The blossoming humanitarian, a senior at the Weber School in Sandy Springs, spent her vacation teaching English to impoverished schoolchildren in Thailand, among other noble pursuits there.
“It was an incredibly formative trip and I hope to return to Southeast Asia in the future,” said Bortz
Mark the experience as yet another highlight on the 17-year-old’s character-laden resume.
Bortz traveled to Mae Sariang, a “modest” town in Thailand’s Mae Hon Song, back in June.
She lived with native children whose families comprise remote hill tribes — their opportunities for some semblance of formalized education between slim and none.
Bortz, a self-described ambitious optimist, taught English at the Ban Rai and Ban Pong schools. Her eager young charges — Burmese adolescents and Thai children — spanned in age from kindergarten to ninth-graders, the group representing diverse levels of language proficiency.
In the process, an already well-informed worldview gained yet another layer of depth and introspection.
“Through this trip I gained a new perspective on what it means to live simply,” said Bortz. “In building relationships with [the students], I learned about creating friendships across language and cultural barriers … and about the genuine power of positive energy.”
In addition to her classroom duties, Bortz also helped build the village’s first library and donate supplies to a third school with very limited resources — all the while learning about Thai language, culture and religion.
News of Bortz’s Southeast Asian exploits failed to catch those on the Atlanta side of her universe by surprise. That includes Weber English Department Chair Michele Brown.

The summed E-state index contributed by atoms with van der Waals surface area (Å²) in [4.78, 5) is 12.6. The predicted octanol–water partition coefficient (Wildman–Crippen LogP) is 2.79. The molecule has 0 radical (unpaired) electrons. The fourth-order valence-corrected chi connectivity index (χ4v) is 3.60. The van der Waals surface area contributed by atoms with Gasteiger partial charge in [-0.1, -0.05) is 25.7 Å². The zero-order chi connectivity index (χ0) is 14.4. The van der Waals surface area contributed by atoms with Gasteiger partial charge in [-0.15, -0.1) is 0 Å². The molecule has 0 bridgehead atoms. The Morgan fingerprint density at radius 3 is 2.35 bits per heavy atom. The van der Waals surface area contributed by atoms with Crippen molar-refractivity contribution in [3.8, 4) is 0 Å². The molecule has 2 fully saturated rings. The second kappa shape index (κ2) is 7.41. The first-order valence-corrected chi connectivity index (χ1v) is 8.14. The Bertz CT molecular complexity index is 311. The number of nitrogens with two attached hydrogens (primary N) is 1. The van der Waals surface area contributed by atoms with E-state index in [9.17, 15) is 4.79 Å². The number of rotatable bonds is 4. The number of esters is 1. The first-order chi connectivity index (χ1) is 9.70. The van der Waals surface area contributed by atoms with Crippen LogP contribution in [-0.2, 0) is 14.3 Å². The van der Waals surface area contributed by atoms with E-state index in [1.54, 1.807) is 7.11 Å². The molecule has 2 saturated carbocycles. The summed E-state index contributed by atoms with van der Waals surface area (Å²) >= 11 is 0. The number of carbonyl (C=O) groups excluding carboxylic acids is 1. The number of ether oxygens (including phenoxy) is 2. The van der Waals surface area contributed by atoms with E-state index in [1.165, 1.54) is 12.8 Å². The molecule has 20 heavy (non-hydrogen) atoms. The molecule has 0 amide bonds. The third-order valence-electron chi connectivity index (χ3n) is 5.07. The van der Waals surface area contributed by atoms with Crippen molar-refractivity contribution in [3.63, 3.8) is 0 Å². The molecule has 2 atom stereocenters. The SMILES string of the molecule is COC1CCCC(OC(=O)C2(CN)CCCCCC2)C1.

“Adina is an independent, caring, genuine young woman,” said Brown. “The joy on her face in the pictures [she took there], along with her smiles while speaking of her trip, really tells the story of an adventure of a lifetime.”
What impressed Bortz most about the children she taught was how happy they were even without — and maybe because of being without — the trappings of the more modern world we enjoy stateside.
“She said they seemed content,” Brown said. “It was eye-opening for her.”
Even before Bortz’s noble excursion to Asia, one could argue the teenager’s worldly ways were already on her list of admirable qualities.
Bortz moved from Chile to Atlanta at age 4. In previous years, the aspiring journalist been actively involved with the Save Darfur Coalition and the Global Class.
Aiding a Sudanese mother and daughter through their immigration process and raising funds to help refugees build a school in their village are also counted among Bortz’s laundry list of accomplishments.
So, what does the road ahead hold for the aspiring journalist?
“I hope to return to Southeast Asia and would love to spend some time teaching in the region,” said Karpuj. “Additionally, I hope to become involved with [non-governmental organizations] working in India and Central America.”